I cannot deny that I'm intellectually-inclined and that technical details and abstract principles and structures fascinate me. As far as I know I've always been like this. When a subject catches my attention I want to see how far I can go...of course not, I'm not saying this out of pride or arrogance. I seem to invariably find humility in my search.
When I taught myself music, I learned that I'm not really that talented musically but came to have a deeper appreciation for all music. This realization was more than enough to offset my personal disappointment that I lack talent. This, to me, is humility.
When I became fascinated with physics, I wasn't just into the new-agey quasi-spiritual interpretations of it. I wanted the mathematics behind it. I found tremendous pleasure in contemplating the Lorentz transformation rules rendering of Einstein's theories of relativity. When I tried and tutor someone on the difference equations of electrical circuits and the answers came out correct I bowed down to the genius of the human mind to grasp such things and I felt the presence of God.
Some would think that religious impulse was at odds with someone like me but the analogy that I'd conjure is this: I know that our visual perception can only perceive a very small sliver of the electro-magnetic radiation spectrum (ie, the visible light) but what truly magical stuff aesthetically and technically. This makes possible Van Gogh, de Vinci, and Newton (and also I'd include here Goethe who saw the nature of light as the artists see it). Some animals themselves are greater than us humans in that they can perceive things we cannot. Humility.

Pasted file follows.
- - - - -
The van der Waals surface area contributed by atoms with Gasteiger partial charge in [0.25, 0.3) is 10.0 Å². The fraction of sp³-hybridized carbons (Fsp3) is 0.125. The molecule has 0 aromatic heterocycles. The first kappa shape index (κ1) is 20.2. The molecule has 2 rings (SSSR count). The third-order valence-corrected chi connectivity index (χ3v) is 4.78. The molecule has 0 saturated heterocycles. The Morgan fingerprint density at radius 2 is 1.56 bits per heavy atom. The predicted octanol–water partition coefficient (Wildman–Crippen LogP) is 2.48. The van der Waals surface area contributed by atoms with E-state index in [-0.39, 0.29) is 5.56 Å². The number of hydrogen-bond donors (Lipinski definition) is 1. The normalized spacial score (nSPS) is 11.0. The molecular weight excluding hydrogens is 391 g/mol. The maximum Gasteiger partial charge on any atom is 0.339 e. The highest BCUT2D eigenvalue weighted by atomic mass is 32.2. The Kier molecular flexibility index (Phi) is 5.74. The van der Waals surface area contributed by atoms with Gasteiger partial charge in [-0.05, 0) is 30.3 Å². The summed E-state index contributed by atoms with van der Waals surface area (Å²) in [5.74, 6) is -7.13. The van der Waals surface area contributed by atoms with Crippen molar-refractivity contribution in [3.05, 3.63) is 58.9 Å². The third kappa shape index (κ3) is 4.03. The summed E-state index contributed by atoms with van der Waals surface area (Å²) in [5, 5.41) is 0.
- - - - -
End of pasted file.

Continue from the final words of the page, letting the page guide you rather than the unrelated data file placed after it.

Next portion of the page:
I've been accused of being a "Mr know-it-all" but that really is to mistake my boundless enthusiasm for discovery - though sometimes I wonder too if I'm just a tiring person to be around. I think it's a bit of both.
I've said that I'm trying to re-discover my Christian roots. I'm not into the dogmatic stuff neither does the overly/overtly emotional drivel satisfy me by any stretch. I just pity those who seek no further (both atheists and religious fundamentalists). Truly, in this case, little knowledge is a dangerous thing.
I've been fascinated by the Jewish culture and traditions since a good friend of mine pointed out years ago that the Hebrew script consists almost entirely of basic consonantal values. I just had to find out how such a script would account for vowels...the power of the notion of orthographical conventions (overt and covert) never fail to fascinate and overwhelm me.
I was doing my morning devotional when I discovered a very cool website that I wanted to share here: http://www.hebrew4christians.com/index.html
This site teaches not only the Hebrew script (and some Greek) and expounds the sources of Christian faith, but semiologically-speaking it is a veritable treasure trove and provides a more realistic context for the words and sayings of the Christ. There are certain conceptual/spiritual principles that I've been aware of since I went crazy on the Kabbalah and saw some of the source material of the teachings of the Christ, but this site is specifically developed for Christian sensibilities.
Uncovering all this also made me wonder about the Muslim faith which is also a daughter of the monotheism of Judaism and a younger (more sophisticated in my estimation) sister of Christianity. At the flowering of Islamic culture, the unparalleled intellectual and spiritual heights it achieved go largely under-estimated and under-appreciated to the cost of humanity. It is not hard to infer by current state of affairs the depth and extent of the true evil that so-called sheiks like bin Laden and other charismatics/dictators have levelled against this great faith.
This evil lays inherently hidden in the three great world religions actually, sometimes from within, sometimes from the outside in the form of willful ignorance of the faith's achievements. The writings of the sages are our only hope for humanity. These source materials makes one realize how utterly evil and stupid demagoguery is and what destruction it is capable of (of course with the consent of the willing goyim in its spiritual sense: ie, cattle).
But I refuse to throw the baby out with the bathwater. There is just too much beauty and majesty in the divine to be dogmatic and/or offhandedly dismissive about spiritualism. My chosen faith is Christianity and in its apologia I have total faith.